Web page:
Textile Machine Operators

Manufacturing > Textile Machine Operators > Working Conditions
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Textile Machine Operators

Textile Machine Operators - Working Conditions

In a typical work setting, textile machine operators:

Interpersonal Relationships

  • Have a low level of social contact. They talk to supervisors in person to get information, but work mainly with machines.
  • Are responsible for the health and safety of those working near them.
  • Are somewhat responsible for the work done by other operators.
  • May work as part of a team.

Physical Work Conditions

  • Always work indoors.
  • Are regularly exposed to sounds and noise levels that are distracting or uncomfortable.
  • Daily wear protective glasses or masks and ear plugs. Extruding machine operators may wear protective shoes and clothing when working with certain chemicals.
  • Are often exposed to contaminants. This is more likely for bleaching and dyeing machine operators.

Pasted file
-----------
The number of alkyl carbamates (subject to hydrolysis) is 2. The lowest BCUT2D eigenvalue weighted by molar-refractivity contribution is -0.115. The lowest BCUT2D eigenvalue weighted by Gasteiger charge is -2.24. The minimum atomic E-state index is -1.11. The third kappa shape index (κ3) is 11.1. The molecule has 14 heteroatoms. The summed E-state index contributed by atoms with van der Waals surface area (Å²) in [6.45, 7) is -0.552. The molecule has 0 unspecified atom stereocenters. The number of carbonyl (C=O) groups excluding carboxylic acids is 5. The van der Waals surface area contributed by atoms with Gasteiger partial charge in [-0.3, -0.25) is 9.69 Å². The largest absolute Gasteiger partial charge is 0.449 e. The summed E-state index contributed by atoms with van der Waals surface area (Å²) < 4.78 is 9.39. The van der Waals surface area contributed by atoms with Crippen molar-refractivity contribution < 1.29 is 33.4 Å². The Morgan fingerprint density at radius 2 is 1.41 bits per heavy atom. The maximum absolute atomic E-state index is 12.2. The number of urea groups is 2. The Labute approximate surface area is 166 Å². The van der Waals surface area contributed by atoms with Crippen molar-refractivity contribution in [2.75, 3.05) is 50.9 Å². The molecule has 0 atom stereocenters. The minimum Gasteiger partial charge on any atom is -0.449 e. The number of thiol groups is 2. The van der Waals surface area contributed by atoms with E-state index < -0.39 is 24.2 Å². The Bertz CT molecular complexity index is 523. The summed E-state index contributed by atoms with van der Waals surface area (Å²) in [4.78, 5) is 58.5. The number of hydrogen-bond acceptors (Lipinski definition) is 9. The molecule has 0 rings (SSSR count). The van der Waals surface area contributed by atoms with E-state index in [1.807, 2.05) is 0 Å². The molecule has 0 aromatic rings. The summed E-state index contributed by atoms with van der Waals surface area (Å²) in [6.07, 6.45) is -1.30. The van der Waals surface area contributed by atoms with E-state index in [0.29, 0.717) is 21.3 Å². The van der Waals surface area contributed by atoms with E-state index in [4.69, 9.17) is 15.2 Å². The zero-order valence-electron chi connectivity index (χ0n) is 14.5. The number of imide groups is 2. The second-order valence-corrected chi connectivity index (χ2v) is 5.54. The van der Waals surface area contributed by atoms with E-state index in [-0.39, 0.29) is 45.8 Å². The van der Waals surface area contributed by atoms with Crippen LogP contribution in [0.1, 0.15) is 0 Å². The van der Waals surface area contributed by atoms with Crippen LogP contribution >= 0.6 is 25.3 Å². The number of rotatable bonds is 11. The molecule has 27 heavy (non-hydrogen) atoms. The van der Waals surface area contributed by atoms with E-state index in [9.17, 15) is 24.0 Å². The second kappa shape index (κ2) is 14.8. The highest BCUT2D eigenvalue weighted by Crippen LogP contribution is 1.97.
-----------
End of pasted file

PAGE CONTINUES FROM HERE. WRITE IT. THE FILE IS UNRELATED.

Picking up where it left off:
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  • Are sometimes exposed to hazardous equipment.
  • Are sometimes exposed to hazardous situations that could produce cuts or minor burns.
  • Work physically near others.

Work Performance

  • Must be sure that all details are done and their work is exact. Errors could cost the company money because of lost time and materials.
  • Must allow the work pace to be set by the speed of the machinery.
  • Repeat the same physical activities.
  • Sometimes can set their daily tasks and goals without seeking input from a supervisor first.


  • May work night and weekend shifts. Many textile and fiber mills operate 24 hours a day.
  • Usually work 40 hours a week.
Source: Illinois Career Information System (CIS) brought to you by Illinois Department of Employment Security.